2 min read

The Return (a short poem)

After the war

and a lifetime of waiting

he returns to the village he grew up in
sniffs a whiff of salty air and dried fish at the markets
and that mountain of memories starts erupting

but there are new smells too – engine fumes, burning rubber, stagnant greywater
the old house has been heavily renovated
more concrete
less room for fruit trees
the ornate gate his late father installed still swings smoothly on its hinges
but a different family lives here now

the winding laneway – the shortcut to his aunty’s house
looks the same
but she left 20 years ago

in town
the famous cafe he once enjoyed showing to visitors is long-gone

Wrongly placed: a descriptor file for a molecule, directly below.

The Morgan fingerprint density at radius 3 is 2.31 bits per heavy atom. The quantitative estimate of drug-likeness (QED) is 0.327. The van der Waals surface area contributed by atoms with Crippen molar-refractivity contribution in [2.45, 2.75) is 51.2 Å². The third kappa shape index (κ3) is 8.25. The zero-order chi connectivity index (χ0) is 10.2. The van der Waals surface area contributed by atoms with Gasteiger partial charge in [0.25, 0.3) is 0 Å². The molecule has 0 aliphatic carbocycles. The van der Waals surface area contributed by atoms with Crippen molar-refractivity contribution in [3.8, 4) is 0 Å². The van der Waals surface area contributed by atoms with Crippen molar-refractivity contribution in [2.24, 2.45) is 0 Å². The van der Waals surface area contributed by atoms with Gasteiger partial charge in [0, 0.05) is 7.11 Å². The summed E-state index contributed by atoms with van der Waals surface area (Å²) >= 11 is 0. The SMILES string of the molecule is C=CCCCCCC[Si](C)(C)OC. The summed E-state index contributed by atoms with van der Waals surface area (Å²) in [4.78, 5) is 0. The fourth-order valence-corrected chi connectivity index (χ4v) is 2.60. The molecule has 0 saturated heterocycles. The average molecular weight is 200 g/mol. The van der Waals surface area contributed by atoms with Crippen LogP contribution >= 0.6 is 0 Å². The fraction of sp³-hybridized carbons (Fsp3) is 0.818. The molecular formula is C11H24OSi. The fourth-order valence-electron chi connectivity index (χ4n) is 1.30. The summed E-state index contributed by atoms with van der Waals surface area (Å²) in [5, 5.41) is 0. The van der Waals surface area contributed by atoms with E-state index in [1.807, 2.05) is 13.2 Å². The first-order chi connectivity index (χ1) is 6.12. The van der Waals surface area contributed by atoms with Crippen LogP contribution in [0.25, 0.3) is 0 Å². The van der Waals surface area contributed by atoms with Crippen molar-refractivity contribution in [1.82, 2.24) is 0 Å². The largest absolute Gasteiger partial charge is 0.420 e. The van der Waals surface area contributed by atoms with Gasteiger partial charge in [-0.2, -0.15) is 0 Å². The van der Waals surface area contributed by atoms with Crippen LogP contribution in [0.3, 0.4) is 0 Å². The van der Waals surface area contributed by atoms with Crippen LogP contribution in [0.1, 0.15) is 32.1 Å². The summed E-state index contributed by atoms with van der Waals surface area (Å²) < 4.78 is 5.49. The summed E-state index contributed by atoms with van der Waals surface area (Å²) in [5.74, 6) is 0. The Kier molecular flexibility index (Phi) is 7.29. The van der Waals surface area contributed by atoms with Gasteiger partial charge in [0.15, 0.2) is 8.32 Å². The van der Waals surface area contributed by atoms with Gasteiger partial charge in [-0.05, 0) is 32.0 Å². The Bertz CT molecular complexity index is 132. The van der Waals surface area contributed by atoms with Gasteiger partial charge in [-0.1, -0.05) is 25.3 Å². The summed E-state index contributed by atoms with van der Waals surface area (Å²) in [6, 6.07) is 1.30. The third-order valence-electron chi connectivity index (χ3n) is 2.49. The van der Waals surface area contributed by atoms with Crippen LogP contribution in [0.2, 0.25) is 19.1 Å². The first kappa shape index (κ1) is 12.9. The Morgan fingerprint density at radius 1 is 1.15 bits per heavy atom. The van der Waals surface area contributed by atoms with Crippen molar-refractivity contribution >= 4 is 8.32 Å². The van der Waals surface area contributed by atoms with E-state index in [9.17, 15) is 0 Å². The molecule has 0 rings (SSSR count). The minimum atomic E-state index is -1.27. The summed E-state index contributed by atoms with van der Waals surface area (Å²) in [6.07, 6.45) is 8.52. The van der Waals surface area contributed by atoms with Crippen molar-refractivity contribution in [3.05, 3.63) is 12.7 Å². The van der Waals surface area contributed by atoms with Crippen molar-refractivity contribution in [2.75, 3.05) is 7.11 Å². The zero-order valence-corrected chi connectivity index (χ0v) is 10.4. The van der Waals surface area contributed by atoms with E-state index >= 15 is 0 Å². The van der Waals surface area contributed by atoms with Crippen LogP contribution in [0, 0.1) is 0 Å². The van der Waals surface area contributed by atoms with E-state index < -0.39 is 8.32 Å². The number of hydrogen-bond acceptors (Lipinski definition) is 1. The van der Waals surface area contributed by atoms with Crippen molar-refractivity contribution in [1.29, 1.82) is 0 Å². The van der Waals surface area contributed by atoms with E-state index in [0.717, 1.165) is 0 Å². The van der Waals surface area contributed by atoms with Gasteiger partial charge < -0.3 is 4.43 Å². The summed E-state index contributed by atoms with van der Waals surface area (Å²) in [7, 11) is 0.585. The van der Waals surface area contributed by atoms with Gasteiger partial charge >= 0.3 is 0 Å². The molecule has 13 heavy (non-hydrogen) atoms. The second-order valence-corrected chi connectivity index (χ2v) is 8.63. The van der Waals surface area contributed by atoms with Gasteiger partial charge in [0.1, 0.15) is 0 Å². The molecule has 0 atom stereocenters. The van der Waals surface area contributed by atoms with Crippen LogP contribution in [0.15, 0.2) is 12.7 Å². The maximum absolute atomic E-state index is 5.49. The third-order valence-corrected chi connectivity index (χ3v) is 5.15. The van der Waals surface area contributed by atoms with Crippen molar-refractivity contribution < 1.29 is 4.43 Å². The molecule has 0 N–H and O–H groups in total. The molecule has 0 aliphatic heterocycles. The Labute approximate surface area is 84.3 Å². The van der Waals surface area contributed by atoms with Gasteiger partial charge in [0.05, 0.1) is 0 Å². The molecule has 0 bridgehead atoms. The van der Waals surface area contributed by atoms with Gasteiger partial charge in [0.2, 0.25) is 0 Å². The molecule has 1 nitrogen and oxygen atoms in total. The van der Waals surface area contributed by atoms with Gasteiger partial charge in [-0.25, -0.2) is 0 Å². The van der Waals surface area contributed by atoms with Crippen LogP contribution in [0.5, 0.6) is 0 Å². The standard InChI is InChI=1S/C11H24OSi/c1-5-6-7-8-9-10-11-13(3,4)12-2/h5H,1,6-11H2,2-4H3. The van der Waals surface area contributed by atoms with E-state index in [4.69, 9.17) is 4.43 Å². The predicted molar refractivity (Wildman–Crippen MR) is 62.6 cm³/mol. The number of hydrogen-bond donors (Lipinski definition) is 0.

the tuktuk drivers have never even heard of it
they offer to take him to another cafe if he wants
but what would be the point?

after he left
his closest friends and relatives all moved away too
so now, instead of long-lost loved ones
he visits third cousins whose names he barely remembers
offers awkward small-talk
tries to explain what his life is like on the other side of the world
in a mother-tongue that now feels clumsy

like his village
the language has changed while he was away
new vocab and a new shopping centre

hearing his strange, archaic turns of phrase
some youngsters ask where he’s from
“from right here,” he says
“this is my village – that was my street”

but their scepticism doesn’t hurt as much as you might think

he knows the village he grew up in is long gone
and this one offers only partial, distorted resemblances

a fogged-up mirror

a wind-rippled lake surface

everything familiar mutated by time and the war

this place was your home


but not anymore...

it’s not home anymore.

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